How to Write a CV in 7 Simple Steps

Searching for a new job can sometimes be scary.  But who of us never experienced the situation when you find the position, which is a perfect fit for you. You already imagine meeting new colleagues and bringing your favorite cup to the workplace. So you press the “Send your CV” button. You wait for an answer for a day, week, month, year… But never get it. It happens to thousands of applicants every day. And each of them has the only question: “Why???”

I’m afraid, we know the answer. No one likes your CV. It didn’t catch recruiter’s attention and got lost among hundreds of other applications. But you’re reading this, which means that this scenario will never happen to you again. Because we are going to tell you everything about writing a good CV.


Curriculum vitae or CV stands for an application document mostly in the UK, New Zealand, Asia or the European Union. It is traditionally considered to be used for academic purposes to provide detailed information on a scholarly career. It is often used as a synonym of resume in European countries. However, there is a slight difference. A resume is a brief summary of your skills and experience, while CV can contain more information, such as projects, clients, achievements, etc. Resume should be no longer than 2 pages. At the same time, the CV can be 3+ pages long. However, many people don’t see any difference. That is why try to clarify what document you are expected to send, in case you have an opportunity to do this.

Let’s get rolling!

Choose the professional CV format

The competition to an average position is about 250 candidates per place. It would be hard for recruiters to read all the application documents sent attentively. Recruiters need 6 seconds to scroll down the CV and make the first impression of it. That is why the format is important when writing a CV. Start with a good layout. Professional CV template should include the following sections:

  • Header and Contact Information
  • Summary or Objective
  • Professional Experience and Achievements
  • Skills or Areas of Expertise
  • Additional Sections (Certificates, Awards, Memberships, Volunteer Experience, etc.)

In case you are a recent graduate and lack of experience, it is recommended to put the education section above the experience section.


Besides, you should pay attention to the proper formatting. Here are some CV writing tips:

1. Be careful with the fonts

It is not recommended to use super-creative fonts that are hard to read, creating a CV. Better use one of the standard fonts that are often used for documents: Times New Roman, Verdana, Cambria, Arial, Tahoma, Helvetica or Bookman Old Style. Choose 9 – 12 pt font size and single spacing for resume body and 14 – 16 pt for headings.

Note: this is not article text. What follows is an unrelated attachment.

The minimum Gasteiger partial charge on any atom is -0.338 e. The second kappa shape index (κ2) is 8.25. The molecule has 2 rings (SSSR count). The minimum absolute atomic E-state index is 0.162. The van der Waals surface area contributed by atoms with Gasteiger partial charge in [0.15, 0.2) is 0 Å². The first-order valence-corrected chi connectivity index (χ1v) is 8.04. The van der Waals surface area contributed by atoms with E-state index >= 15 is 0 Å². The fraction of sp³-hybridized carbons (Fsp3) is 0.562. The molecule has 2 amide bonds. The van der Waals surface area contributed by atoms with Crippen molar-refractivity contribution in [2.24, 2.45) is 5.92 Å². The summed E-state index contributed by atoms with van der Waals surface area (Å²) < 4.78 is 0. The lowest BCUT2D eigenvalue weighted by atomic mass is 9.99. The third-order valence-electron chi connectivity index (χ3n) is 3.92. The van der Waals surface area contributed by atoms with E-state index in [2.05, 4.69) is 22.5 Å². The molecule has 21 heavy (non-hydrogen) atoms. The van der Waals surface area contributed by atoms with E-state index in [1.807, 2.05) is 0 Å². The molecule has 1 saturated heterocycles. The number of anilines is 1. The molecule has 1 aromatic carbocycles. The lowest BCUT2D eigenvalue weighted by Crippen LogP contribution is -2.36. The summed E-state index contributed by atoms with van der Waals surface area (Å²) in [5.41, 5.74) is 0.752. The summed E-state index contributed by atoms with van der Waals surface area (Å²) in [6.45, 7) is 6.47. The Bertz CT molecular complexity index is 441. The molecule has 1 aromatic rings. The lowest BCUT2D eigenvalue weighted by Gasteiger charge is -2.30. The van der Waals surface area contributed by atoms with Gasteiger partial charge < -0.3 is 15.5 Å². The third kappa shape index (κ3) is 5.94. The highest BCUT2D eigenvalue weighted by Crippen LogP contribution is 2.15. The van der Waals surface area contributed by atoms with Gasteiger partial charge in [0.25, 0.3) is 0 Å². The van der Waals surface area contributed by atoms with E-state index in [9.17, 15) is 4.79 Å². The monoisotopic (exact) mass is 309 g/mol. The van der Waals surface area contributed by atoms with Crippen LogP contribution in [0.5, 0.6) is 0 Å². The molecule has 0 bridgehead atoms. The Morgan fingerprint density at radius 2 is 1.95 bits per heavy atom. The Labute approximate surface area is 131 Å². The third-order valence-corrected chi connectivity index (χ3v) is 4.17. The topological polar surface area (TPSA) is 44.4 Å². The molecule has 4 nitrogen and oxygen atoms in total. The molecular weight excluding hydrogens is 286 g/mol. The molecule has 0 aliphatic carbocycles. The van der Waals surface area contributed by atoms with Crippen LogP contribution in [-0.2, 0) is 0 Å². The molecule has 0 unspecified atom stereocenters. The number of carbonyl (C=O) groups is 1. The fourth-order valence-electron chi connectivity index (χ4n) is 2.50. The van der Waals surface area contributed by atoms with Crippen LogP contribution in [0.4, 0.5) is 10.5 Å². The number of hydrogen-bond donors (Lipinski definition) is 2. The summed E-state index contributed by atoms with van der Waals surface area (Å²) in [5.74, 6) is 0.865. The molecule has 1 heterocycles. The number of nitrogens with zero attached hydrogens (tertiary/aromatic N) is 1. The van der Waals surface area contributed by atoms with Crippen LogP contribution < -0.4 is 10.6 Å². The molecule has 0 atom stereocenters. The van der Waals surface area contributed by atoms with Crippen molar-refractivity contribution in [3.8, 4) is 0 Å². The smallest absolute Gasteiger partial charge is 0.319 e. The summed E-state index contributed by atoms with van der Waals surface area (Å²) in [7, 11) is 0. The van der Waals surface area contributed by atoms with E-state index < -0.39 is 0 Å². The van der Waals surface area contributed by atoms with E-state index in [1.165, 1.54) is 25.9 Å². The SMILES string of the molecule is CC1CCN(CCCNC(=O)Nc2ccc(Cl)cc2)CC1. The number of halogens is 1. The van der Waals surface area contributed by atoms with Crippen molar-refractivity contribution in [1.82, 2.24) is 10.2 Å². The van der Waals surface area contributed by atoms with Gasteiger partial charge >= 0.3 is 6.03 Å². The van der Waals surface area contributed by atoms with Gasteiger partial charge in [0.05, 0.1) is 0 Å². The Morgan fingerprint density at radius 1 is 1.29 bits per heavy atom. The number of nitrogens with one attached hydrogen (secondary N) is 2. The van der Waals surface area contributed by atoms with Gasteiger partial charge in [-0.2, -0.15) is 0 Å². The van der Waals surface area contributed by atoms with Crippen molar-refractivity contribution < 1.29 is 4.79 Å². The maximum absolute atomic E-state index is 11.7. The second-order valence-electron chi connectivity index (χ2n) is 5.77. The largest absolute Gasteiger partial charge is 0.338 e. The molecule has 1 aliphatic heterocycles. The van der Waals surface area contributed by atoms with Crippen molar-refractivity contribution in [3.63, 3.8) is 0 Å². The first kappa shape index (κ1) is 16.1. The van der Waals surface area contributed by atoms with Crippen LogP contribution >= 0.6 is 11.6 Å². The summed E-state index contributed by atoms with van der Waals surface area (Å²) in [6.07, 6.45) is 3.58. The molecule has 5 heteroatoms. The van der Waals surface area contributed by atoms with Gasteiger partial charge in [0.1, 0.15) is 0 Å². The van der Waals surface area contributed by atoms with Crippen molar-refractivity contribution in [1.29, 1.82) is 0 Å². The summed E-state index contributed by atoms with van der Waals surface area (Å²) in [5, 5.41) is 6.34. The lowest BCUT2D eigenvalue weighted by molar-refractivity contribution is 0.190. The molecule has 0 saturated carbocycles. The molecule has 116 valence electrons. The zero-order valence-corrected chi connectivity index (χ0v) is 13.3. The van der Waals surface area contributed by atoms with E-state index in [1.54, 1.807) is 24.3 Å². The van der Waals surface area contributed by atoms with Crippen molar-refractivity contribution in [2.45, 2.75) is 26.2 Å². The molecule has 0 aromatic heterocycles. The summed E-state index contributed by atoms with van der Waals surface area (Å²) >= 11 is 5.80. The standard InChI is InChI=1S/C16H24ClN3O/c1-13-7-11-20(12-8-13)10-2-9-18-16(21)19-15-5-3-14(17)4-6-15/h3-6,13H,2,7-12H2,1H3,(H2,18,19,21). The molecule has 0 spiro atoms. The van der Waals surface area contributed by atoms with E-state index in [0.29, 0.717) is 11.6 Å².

2. Make your template coherent

Before you complete your resume, check thoroughly all the margins, fonts, headings, italics and underlining. Use a single date format, punctuation, and grammar structure for sentences.  

3. Choose a proper design

Writing a curriculum vitae, you should remember that despite the creative resumes became extremely popular, you should use them carefully. Content is of the top importance in your CV. That is why the design should not distract attention. Don’t be afraid of space and don’t clutter the file with extra graphics.

4. Check if you need the photo

Traditionally, you are not expected to include a photo to your CV if you apply in the US. However, in most European countries, it is required. You also should add a picture on a CV if you are asked to do so in the job advertisement. In this case, choose a professional photoshoot in business attire on the neutral background. Selfies are not recommended.

5. Make sure it is brief

So many people believe they should include every moment of their lies in a CV. Don’t be afraid to remove less important information that isn’t relevant any more during CV preparation. Nobody is going to read 10+ bullet points description of the job you’ve done 20 years ago. And try to use fewer adjectives, such as “outstanding professional “.

Save your resume in PDF and make sure all the formatting you’ve made looks good. DOC and DOCX will work as well; however, there is a chance the formatting might be ruined on the recipient’s side. So it’s better to use PDF to send your CV unless other recommendations are provided in the job description.

6. Include Contact Info

Providing your personal information on a CV, include the following:

  • Full name
  • Job title
  • Postal address (or City and State)
  • E-mail
  • Phone Number
  • LinkedIn link

Make sure all the information is correct and links are working, as recruiters may use them to reach you. Besides, check your LinkedIn profile to match your CV, otherwise, headhunter would question your honesty.


Introductory Paragraph